Sports

Snoqualmie's Fentress kids — all under 10 — tackle Benaroya Triathlon

Snoqualmie’s Fentress trio — brothers Andrew and Alex and sister Arielle Fentress — competed in the Benaroya Research Institute triathlon in July. Arielle, 6, was one of the youngest competitors in the event. - Courtesy photo
Snoqualmie’s Fentress trio — brothers Andrew and Alex and sister Arielle Fentress — competed in the Benaroya Research Institute triathlon in July. Arielle, 6, was one of the youngest competitors in the event.
— image credit: Courtesy photo

A trio of local athletes completed their events and did their best in the recent Benaroya Research Institute Triathlon, held Sunday, July 20 at Seward Park in Seattle.

Not bad, considering none of the triathletes in question are above the age of 10.

Arielle Fentress, 6, of Snoqualmie, and her older brothers, Alex, 7, and Andrew, 9, competed with other children from the Puget Sound area in the event. Arielle, who had turned 6 just one day prior to the event, was competing in her first triathlon; Alex was in his second and Andrew was in his third.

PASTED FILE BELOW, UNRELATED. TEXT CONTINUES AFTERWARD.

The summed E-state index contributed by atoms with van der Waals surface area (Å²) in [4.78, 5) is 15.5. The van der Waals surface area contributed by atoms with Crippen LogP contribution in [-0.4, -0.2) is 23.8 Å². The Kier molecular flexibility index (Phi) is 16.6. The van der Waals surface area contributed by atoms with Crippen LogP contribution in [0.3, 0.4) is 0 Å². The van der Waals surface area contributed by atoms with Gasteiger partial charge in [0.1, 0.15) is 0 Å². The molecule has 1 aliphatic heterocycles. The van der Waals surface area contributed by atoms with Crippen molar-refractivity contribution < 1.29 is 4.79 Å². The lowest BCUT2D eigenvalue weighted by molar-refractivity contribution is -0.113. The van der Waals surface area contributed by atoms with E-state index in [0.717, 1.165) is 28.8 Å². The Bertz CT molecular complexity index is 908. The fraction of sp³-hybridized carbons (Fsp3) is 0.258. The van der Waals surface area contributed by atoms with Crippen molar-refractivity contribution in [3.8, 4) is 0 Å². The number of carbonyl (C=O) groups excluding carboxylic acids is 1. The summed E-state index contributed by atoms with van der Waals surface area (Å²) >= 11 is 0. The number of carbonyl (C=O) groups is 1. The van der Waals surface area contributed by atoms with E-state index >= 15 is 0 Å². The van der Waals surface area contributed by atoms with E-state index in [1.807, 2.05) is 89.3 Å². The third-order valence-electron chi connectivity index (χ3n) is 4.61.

Both Arielle and Alex competed in the Splashers event, in which children swam 50 yards, biked one mile and ran two-tenths of a mile. Andrew competed in the Dashers event, which consisted of a 100 yard swim, a one mile bike ride and a four-tenths-of-a-mile run. This was Andrew’s first Dashers effort.

For her very first triathlon, Arielle did really well, said her mom, Aimee, who was instrumental in introducing her kids to this sport.

Aimee is a triathlete, and has been participating in triathlons for the last couple of years.

All three young triathletes will be attending Snoqualmie Elementary this fall; Aimee will be in the first grade, Alex in the second grade, and Andrew will be in the fourth grade. In his spare time, Andrew swims for a team in Issaquah.

The July event raised money to help in the research of autoimmune diseases, which include such ailments as Type 1 diabetes, multiple sclerosis and rheumatoid arthritis. The Benaroya Research Institute, at Virginia Mason Medical Center, has been in operation for over 50 years, its mission to unlock the mysteries of the immune system. Research has focused on finding causes and cures for a host of diseases, such as cancer and heart disease.

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